Slick crotch-rocket action in the palm of your hand

To be brutally honest, the best thing about MotoGP racing, the two-wheeled equivalent of Formula One, is the ever-present threat of a really nasty accident.

Although four-wheeled racing has its dangers, there's nothing quite as stomach-turning as seeing a rider come off his Yamaha/Honda at 80mph, skid across the track on his arse, get clobbered by his fireball of a bike and then get a big skidmark on his face courtesy of the chasing pack afterwards. We're all mates here, so admit it: you love it.

Unfortunately, MotoGP doesn't have that air of imminent horror. Despite heading straight for other riders at the end of long straights and pulling wheelies at what should've been the most dangerous moments, the best PSW could do was make its rider do a bit of a gay roly-poly and collapse in a not very painful heap a couple of feet away. Collisions with rivals get you a bit of a dirty look in return, but nothing more, and your rider shows perfect poise when rounding tight corners. It seems MotoGP is a game to be taken seriously. Ah well.


It's not such a downside. The simplistic ontrols - steer with the analogue nub, accelerate with X and brake with Square (the game doesn't offer separate front or rear braking) mean that MotoGP is easy to get to grips with - yet the controls also offer a degree of subtlety. A bike can be made to fishtail slightly to get a tighter angle through corners by moving the nub a little in the direction you want to go, then slamming on the gas. You'll also need to memorise braking and turning points (once you've grown the balls to turn off the rider aids) as some of the circuits, all of which are lifted from the 2005 MotoGP championship, are bastard tricky and suck you into the gravel traps. Safely, of course.

Once you've got the measure of the way your bike handles (you select a real team from last year's series), you'll find you'll slip into a satisfying rhythm of swaying from side to side through bends, making MotoGP feel like a chavvy dance-action game at times. If your timing's out, your bike goes out, but the great thing is the more you play, the better your timing gets.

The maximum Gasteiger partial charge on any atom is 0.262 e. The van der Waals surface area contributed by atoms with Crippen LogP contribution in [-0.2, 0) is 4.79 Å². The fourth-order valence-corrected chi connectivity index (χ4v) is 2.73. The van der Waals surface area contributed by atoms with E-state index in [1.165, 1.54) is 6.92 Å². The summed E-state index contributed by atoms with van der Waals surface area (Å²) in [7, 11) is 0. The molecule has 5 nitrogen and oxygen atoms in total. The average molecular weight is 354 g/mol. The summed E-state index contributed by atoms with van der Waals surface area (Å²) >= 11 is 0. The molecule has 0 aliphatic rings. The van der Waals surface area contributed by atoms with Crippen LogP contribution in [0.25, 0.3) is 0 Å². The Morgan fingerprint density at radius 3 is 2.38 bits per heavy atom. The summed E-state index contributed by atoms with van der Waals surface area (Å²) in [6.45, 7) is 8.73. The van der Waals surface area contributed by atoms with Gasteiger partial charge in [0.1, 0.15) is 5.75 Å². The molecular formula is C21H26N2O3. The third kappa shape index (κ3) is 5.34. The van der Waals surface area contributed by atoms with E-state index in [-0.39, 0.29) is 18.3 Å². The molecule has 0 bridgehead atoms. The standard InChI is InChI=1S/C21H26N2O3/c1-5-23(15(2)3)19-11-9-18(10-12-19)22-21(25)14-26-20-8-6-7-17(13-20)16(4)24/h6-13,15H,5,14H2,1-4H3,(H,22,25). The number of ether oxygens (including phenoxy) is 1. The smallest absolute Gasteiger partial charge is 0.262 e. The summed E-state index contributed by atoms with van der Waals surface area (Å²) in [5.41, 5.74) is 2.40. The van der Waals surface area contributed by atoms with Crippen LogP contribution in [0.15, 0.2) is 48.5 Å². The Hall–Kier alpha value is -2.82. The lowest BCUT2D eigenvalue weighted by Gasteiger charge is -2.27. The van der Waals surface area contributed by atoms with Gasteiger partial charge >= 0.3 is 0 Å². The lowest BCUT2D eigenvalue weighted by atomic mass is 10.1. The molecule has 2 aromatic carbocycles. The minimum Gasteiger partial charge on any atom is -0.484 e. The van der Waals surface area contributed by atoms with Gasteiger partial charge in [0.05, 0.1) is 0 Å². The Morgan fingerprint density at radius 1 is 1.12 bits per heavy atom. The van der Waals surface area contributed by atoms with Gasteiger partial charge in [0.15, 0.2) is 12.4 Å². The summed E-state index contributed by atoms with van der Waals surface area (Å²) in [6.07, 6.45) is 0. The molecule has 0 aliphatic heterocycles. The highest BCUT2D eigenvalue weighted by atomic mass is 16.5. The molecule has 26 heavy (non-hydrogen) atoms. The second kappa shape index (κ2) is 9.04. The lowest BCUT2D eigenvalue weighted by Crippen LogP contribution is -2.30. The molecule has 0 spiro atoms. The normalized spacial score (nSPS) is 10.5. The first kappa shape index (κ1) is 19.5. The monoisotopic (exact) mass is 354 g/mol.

Occasionally, rival riders plough straight through tyre walls or run wide round corners, but the real fun comes with the Wi-Fi multiplayer, which supports up to seven other players. If you're not a social hero and you don't attract that many players, then you can always fill out the starting grid with computer-controlled riders.

Online or off, MotoGP is a very slick racing experience, and its deceptively simplistic gameplay hides a very effective control system and devastatingly addictive racing. It doesn't have quite the same level of glitz as a really top racer, like Ridge Racer 2, but it more than serves bike freaks on the move. More danger would've been nice, though. After all, nothing's better than a good pile-up.

The verdict

MotoGP makes the journey from PS2 to PSP and proves itself to be just as accomplished.

  • Simple yet subtle controls
  • Has a truly realistic feel
  • The best circuits on PSP
  • It's not very dangerous
PlayStation Portable
Namco Bandai
Racing / Driving